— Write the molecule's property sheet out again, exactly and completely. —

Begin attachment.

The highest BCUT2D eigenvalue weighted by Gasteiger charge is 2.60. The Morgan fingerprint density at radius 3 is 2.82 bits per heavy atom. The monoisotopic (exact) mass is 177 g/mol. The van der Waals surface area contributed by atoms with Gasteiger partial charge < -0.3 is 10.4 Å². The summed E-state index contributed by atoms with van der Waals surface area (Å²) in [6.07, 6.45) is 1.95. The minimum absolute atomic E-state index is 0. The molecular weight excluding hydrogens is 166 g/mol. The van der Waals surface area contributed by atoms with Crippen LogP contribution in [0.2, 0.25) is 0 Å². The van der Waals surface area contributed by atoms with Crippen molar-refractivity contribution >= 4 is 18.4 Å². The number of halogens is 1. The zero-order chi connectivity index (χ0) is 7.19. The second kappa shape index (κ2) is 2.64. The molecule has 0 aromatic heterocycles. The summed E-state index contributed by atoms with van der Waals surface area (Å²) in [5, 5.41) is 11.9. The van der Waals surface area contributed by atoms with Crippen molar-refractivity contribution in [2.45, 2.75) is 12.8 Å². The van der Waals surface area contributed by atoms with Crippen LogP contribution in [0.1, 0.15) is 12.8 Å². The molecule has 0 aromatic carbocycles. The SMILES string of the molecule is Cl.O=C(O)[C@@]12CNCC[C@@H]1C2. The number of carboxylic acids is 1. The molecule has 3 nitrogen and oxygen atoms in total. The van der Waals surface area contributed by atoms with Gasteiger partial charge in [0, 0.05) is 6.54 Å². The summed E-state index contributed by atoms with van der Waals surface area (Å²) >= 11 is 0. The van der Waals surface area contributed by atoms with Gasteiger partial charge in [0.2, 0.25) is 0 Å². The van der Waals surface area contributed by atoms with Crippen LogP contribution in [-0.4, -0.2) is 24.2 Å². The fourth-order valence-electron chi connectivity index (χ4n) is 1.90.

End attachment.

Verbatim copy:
The highest BCUT2D eigenvalue weighted by Gasteiger charge is 2.60. The Morgan fingerprint density at radius 3 is 2.82 bits per heavy atom. The monoisotopic (exact) mass is 177 g/mol. The van der Waals surface area contributed by atoms with Gasteiger partial charge < -0.3 is 10.4 Å². The summed E-state index contributed by atoms with van der Waals surface area (Å²) in [6.07, 6.45) is 1.95. The minimum absolute atomic E-state index is 0. The molecular weight excluding hydrogens is 166 g/mol. The van der Waals surface area contributed by atoms with Crippen LogP contribution in [0.2, 0.25) is 0 Å². The van der Waals surface area contributed by atoms with Crippen molar-refractivity contribution >= 4 is 18.4 Å². The number of halogens is 1. The zero-order chi connectivity index (χ0) is 7.19. The second kappa shape index (κ2) is 2.64. The molecule has 0 aromatic heterocycles. The summed E-state index contributed by atoms with van der Waals surface area (Å²) in [5, 5.41) is 11.9. The van der Waals surface area contributed by atoms with Crippen molar-refractivity contribution in [2.45, 2.75) is 12.8 Å². The van der Waals surface area contributed by atoms with Crippen LogP contribution in [0.1, 0.15) is 12.8 Å². The molecule has 0 aromatic carbocycles. The SMILES string of the molecule is Cl.O=C(O)[C@@]12CNCC[C@@H]1C2. The number of carboxylic acids is 1. The molecule has 3 nitrogen and oxygen atoms in total. The van der Waals surface area contributed by atoms with Gasteiger partial charge in [0, 0.05) is 6.54 Å². The summed E-state index contributed by atoms with van der Waals surface area (Å²) >= 11 is 0. The van der Waals surface area contributed by atoms with Gasteiger partial charge in [0.2, 0.25) is 0 Å². The van der Waals surface area contributed by atoms with Crippen LogP contribution in [-0.4, -0.2) is 24.2 Å². The fourth-order valence-electron chi connectivity index (χ4n) is 1.90.